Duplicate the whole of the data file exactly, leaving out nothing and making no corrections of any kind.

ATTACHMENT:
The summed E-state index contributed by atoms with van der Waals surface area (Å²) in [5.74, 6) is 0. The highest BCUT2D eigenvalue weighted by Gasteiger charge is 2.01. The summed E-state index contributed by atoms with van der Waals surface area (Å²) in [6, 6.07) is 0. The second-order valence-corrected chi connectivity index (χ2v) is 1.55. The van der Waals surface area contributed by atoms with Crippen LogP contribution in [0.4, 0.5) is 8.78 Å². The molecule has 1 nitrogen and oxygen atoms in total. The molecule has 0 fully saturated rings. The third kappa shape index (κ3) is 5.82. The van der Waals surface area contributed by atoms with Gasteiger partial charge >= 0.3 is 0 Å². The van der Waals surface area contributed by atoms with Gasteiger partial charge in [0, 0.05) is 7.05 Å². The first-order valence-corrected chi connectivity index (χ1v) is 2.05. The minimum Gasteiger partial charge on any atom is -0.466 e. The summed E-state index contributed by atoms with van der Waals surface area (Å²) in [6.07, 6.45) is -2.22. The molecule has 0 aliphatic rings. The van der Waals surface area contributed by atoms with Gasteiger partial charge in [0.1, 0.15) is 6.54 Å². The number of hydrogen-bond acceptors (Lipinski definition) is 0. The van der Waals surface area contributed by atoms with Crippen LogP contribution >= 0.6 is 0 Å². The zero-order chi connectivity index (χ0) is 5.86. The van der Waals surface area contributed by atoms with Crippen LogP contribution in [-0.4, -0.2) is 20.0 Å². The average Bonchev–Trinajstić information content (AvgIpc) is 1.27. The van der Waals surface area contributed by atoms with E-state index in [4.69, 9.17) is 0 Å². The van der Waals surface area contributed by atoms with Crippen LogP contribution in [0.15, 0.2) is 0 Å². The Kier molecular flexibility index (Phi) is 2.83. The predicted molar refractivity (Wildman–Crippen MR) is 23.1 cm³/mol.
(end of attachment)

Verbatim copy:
The summed E-state index contributed by atoms with van der Waals surface area (Å²) in [5.74, 6) is 0. The highest BCUT2D eigenvalue weighted by Gasteiger charge is 2.01. The summed E-state index contributed by atoms with van der Waals surface area (Å²) in [6, 6.07) is 0. The second-order valence-corrected chi connectivity index (χ2v) is 1.55. The van der Waals surface area contributed by atoms with Crippen LogP contribution in [0.4, 0.5) is 8.78 Å². The molecule has 1 nitrogen and oxygen atoms in total. The molecule has 0 fully saturated rings. The third kappa shape index (κ3) is 5.82. The van der Waals surface area contributed by atoms with Gasteiger partial charge >= 0.3 is 0 Å². The van der Waals surface area contributed by atoms with Gasteiger partial charge in [0, 0.05) is 7.05 Å². The first-order valence-corrected chi connectivity index (χ1v) is 2.05. The minimum Gasteiger partial charge on any atom is -0.466 e. The summed E-state index contributed by atoms with van der Waals surface area (Å²) in [6.07, 6.45) is -2.22. The molecule has 0 aliphatic rings. The van der Waals surface area contributed by atoms with Gasteiger partial charge in [0.1, 0.15) is 6.54 Å². The number of hydrogen-bond acceptors (Lipinski definition) is 0. The van der Waals surface area contributed by atoms with Crippen LogP contribution >= 0.6 is 0 Å². The zero-order chi connectivity index (χ0) is 5.86. The van der Waals surface area contributed by atoms with Crippen LogP contribution in [-0.4, -0.2) is 20.0 Å². The average Bonchev–Trinajstić information content (AvgIpc) is 1.27. The van der Waals surface area contributed by atoms with E-state index in [4.69, 9.17) is 0 Å². The van der Waals surface area contributed by atoms with Crippen LogP contribution in [0.15, 0.2) is 0 Å². The Kier molecular flexibility index (Phi) is 2.83. The predicted molar refractivity (Wildman–Crippen MR) is 23.1 cm³/mol.